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"Album Reviews: Sunmay "You Can Make Beautiful Things""

By Salvador Santos

Deborah Bartley has long been one of Seattle's revered singer/songwriters… at least to a small demographic of its population. Despite three critically-lauded records released on her homespun "Wandering Eye" label, it's no secret that being a female songwriter with an acoustic guitar brings with it certain "baggage:" stereotypes, preconceptions, and labeling, which can make it damn impossible grow an audience much larger than the smallest of venues. Not to say that Bartley doesn't have her causes and opinions — just pay attention to her poetically concise lyrics — but one gets the feeling that Deborah has been pining for an opportunity to take her art, and with it her audience, to the next level. Enter Chris Pugh and Andy Sheen.

You may vaguely recall Pugh and Sheen from their former band Swallow, not to be confused with the sublime British shoegazer band by the same name. Pugh and Sheen's Swallow released two records on Sub Pop prior to the "Grunge explosion" (Okay, at least some of us still recall the days of Tad, U-Men, and Skin Yard — before Everett True fucked it all up). Let's bring this together: Bartley, Pugh and Sheen have been playing live shows together over the course of the past five years. Earlier this year they waltzed into a studio and recorded 14 new songs over the course of two days. Whether or not this new material was originally intended to be used for the next Deborah Bartley release is not clear, but what is clear is the welcome change in direction that resulted.

Bartley has always had a strong grasp of words and melody, this cannot be denied, and what is found on Sunmay's debut record is her strongest material to date — quite possibly the catapult to a larger audience. Granted, while a few of the tracks on You Can Make Beautiful Things may be a bit more "conventional" than others, the dynamic production style of Colm Meek has brought out the best in each song, adding emphasis, subtlety, nuances and dynamics where it had been missing from Bartley's prior efforts. Two songs which stand above the rest, causing repeated plays in my stereo, are "Resurfacing" and "Sucker Punch," both of which could easily become top singles in the AAA charts. Truth be told, I haven't heard such powerful numbers as these two since the glory days of Tori Amos and Sinead O'Connor. Yes, they are that good, and alone make this record worth the purchase. The rest of the album, while having plenty of strong and charming moments (a clear-voiced and graceful cover of The Cure's "Let's Go To Bed," for example), doesn't hold a candle to these two songs.

Okay, so first you tell me that this is her strongest material to date, and possibly the record to really launch her, and then you turn around in the same sentence and tell me that there are three or four shining moments on this otherwise conventional record? So, which is it…?

Both. It's true. While I am completely smitten by a handful of songs, and a smidge underwhelmed by the remainder, I nonetheless stand by my word that Deborah Bartley has found a vehicle in Sunmay that, if continued to be explored and stretched, will undoubtedly yield amazing results for her. You just wait.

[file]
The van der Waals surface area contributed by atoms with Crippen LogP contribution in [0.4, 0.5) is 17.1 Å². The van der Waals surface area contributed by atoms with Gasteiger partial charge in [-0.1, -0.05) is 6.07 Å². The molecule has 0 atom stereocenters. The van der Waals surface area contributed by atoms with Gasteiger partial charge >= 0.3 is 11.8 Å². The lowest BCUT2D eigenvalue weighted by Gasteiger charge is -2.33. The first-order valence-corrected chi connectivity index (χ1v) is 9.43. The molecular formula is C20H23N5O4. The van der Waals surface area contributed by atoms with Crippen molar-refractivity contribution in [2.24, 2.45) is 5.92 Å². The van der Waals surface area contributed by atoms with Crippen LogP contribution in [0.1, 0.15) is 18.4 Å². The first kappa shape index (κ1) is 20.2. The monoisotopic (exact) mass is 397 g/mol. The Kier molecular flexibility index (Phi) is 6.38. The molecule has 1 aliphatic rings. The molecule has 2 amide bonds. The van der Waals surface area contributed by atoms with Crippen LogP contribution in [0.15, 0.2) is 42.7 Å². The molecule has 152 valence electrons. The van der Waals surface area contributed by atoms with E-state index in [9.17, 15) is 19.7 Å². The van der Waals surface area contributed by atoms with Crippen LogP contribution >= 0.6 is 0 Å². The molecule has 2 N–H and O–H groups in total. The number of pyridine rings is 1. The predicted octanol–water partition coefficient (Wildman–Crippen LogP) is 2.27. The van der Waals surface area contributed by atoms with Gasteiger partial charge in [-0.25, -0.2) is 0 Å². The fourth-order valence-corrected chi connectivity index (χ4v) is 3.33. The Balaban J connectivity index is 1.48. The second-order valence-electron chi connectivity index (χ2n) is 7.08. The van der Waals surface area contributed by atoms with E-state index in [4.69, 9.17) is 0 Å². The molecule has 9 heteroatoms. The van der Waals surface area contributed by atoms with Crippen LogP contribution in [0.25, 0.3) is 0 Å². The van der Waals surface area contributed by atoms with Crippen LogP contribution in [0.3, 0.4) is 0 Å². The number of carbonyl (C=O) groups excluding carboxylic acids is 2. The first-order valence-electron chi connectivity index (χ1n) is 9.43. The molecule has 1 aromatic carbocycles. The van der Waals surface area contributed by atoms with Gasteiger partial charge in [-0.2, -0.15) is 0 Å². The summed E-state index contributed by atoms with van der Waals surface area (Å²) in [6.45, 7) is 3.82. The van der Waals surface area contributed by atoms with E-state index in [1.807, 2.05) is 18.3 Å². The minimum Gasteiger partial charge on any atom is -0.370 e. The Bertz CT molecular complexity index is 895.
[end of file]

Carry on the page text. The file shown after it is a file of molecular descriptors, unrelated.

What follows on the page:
"Border Radio"

As we roll through the final third of summer, it seems fitting that two of the fastest-rising roots music acts in town are trios. Folk threesome Sunmay, who mix the winsome vocals of Deborah Bartley with acoustic instrumentation and subtle electronics, play twice this week in support of their recent debut, You Can Make Beautiful Things. On Sunday, August 21, they join Jen Wood, Robb Benson, and others at Chop Suey, in a benefit for the Susan G. Komen Breast Cancer Foundation. And on Tuesday, August 23, they warm up for Rebecca Gates (Spinanes) at the Tractor.

- The Stranger


You Can Make Beautiful Things (Release Date: June 18, 2005)



Sunmay’s debut, “You Can Make Beautiful Things,” defies easy categorization. Full of the understated sparseness of old country folk, it is woven throughout with pure pop sensibility and lush orchestration. The record showcases Sunmay’s split affinity for acoustic purity and electronic experimentation.

From the invisibility of Meek’s layered production to Pugh’s melodic and intuitive guitar, Sunmay’s first obligation is to the song, each element added with intention.

Dubbed “a storyteller in the purest sense” and “the latest folk savior to watch” (Albuquerque Weekly), Bartley writes intelligent, intimate, and stunningly poetic songs. Her voice, compared to Beth Orton (Seattle Weekly) and Natalie Merchant (Willamette Week), is gorgeous and sincere, as she entwines her snapshot stories into the rootsy, ethereal sounds she creates with Pugh and Scheen.

Bartley and Pugh began playing music together in her attic apartment in late 2000. They soon enlisted upright bassist Andy Scheen to join them for local performances. Pugh and Scheen had been friends since their teens and had formed Seattle band, Swallow, in the early 90s, releasing two records on Subpop.

Sunmay recorded 14 songs during a weekend in January at the studio of friend, Colm Meek. After listening back to the recording, Meek encouraged them to work on a full release. Over the next few months, with Meek and several friends, including, Mark Ekert (Heliotroupe), Scott Vanderpool (Chemistry Set, Room Nine), and Red Diamond, Sunmay completed the 11 songs that make up “You Can Make Beautiful Things”.

In addition to their work with Sunmay, Pugh makes up a third of techno-downbeaters, saba, and Scheen performs in a big band. Bartley has released three full-length solo recordings. (

You Can Make Beautiful Things is Sunmay’s first release.